This trigger-happy mentality causing investors to leap in and out at the slightest sign of market volatility - or the other bane of precious metals bulls, long range-bound behavior - leads to the very real possibility of missing the boat altogether. What the precious metals investor needs to understand is that jumping back into paper dollars is no longer a return to safety. There is no safety in paper currencies. We are truly on the threshold of a world where, if you don't have some physical precious metal, you won't have any money.

How High Is The Moon?

Adam Hamilton of has recently provided us with two excellent analyses of the real 1980 tops in gold and silver prices, in terms of 2006 dollars. His inflation-adjusted charts (five in each article) reveal that all is not what it seems. According to Adam, gold has reached only a 13-year high, and has not retraced its 50% price level. In 2006 dollars, gold would have to rise to $2,176 per ounce, and silver to $122 per ounce, just to reach their 1980 highs! We can't be certain that the precious metals will exactly match their 1980 highs. It is likely that they will rise much higher, for reasons outlined above, and due to their lower stockpiles now than in 1980.

A primary driver of this current bull has been the willingness of western central banks to sell their gold into the market to depress its price, only to watch with chagrin as the Russians, South Africans, Asians, and Arabs buy it hand over fist. Americans have seen their jobs exported to China and India. Now, our real wealth is following those jobs, in the form of our gold.

The possibility exists, then, that the height of the moon will never be determined. When (not if) the US dollar reverts to its intrinsic value - zero - how can we measure the price of gold? We can't. We either will have it, or we won't. It is likely that the wealth of the Powerball jackpot winner(s) will be short-lived. Why invest in gold, when you are already a multi-millionaire?

Paper To Paper: To Dust It Shalt Return

Of all the ways to invest in precious metals, paper is the most common. Futures, ETFs, certificates of ownership in pool accounts, derivatives, loans and swaps...what the imagination can conceive, paper dollars can buy. Why would an investor care that his gold or silver is no longer in a pool account - that it has been lent out to be sold into the market and used against him? He may still make a profit on it when prices rise. He doesn't worry about taking physical delivery. Who needs the expense and hassle of storage fees and moving heavy bars of metal from one place to another?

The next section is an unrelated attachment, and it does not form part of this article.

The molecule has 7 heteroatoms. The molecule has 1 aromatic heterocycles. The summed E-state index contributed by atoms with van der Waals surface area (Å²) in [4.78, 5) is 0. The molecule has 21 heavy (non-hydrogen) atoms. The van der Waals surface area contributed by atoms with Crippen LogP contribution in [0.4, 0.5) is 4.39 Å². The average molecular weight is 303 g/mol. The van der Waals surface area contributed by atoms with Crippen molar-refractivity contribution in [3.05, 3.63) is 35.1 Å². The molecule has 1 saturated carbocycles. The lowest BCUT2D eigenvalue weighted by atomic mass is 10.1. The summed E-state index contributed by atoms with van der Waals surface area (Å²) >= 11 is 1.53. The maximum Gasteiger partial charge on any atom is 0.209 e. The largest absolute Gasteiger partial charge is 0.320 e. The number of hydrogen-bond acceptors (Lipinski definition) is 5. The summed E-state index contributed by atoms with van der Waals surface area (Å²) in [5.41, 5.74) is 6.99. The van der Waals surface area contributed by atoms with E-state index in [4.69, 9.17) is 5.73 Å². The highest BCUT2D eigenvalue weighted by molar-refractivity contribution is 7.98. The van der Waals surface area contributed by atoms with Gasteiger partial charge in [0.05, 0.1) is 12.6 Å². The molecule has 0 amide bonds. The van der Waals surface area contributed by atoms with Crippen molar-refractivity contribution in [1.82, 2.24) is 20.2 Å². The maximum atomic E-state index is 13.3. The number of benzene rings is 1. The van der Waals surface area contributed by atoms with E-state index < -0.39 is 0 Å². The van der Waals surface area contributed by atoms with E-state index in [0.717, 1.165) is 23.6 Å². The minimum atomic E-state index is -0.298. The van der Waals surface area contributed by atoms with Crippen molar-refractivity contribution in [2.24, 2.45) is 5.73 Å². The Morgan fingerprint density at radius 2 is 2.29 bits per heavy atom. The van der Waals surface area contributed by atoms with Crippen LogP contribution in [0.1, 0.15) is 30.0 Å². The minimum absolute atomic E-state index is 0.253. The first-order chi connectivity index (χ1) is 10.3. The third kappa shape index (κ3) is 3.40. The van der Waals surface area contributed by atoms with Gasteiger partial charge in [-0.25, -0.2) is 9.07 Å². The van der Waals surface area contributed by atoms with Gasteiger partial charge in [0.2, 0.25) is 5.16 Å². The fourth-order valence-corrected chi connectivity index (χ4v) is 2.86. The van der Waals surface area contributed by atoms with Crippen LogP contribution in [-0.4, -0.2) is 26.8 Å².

It is perhaps this aspect of gold and silver investment that is most disturbing. The ease and speed with which paper is traded today can be a blessing or a curse. It goes right back to the idea that the whole purpose of trading in markets - any market - is to bag a quick dollar profit. Nothing wrong with that, if that's all you want. You take the risk that your paper will end up worthless.

But for those who claim that gold is real money, that silver is real money, that honest money is the only way to build a truly strong and enduring economy, this is not the way to invest. This is not the way to prepare for an uncertain future. We are dealing with bankers and thieves here, with crooked politicians who would sell their souls down the river for re-election. We are up against collectivists who would tax us to oblivion to further their socialist agenda.

The true Patriot always fights with strong weapons. Time is running out. Buy some physical, and never give it away for paper.

And the cat's in the cradle with the silver pool,
Little Boy Blue when gold hits the moon.
When you taking profits?
Son, I don't know when. I'll pay the taxes then.
You know I'll be a rich man then.

(from Guns'N'Roses)

David Andrews
Glastonbury, CT USA

Thursday, February 02, 2006

Cheuvreux - Credit Agricole Report on Gold Price Suppresion

Cheuvreux, the equity brokerage house of Credit Agricole, the huge French bank, this week distributed a 56-page report that completely endorses in detail the findings of the Gold Anti-Trust Action Committee (GATA) that the gold price has been surreptitiously suppressed by Western central banks and that those banks do not have the gold they claim to have.

This is possible one of the most important reports since this gold bull market began.
It is a historic document and will have enormous consequences.

Credit Agricole is the equivalent of a Bank of America in the US. The ranking of their research department in Europe is as follows: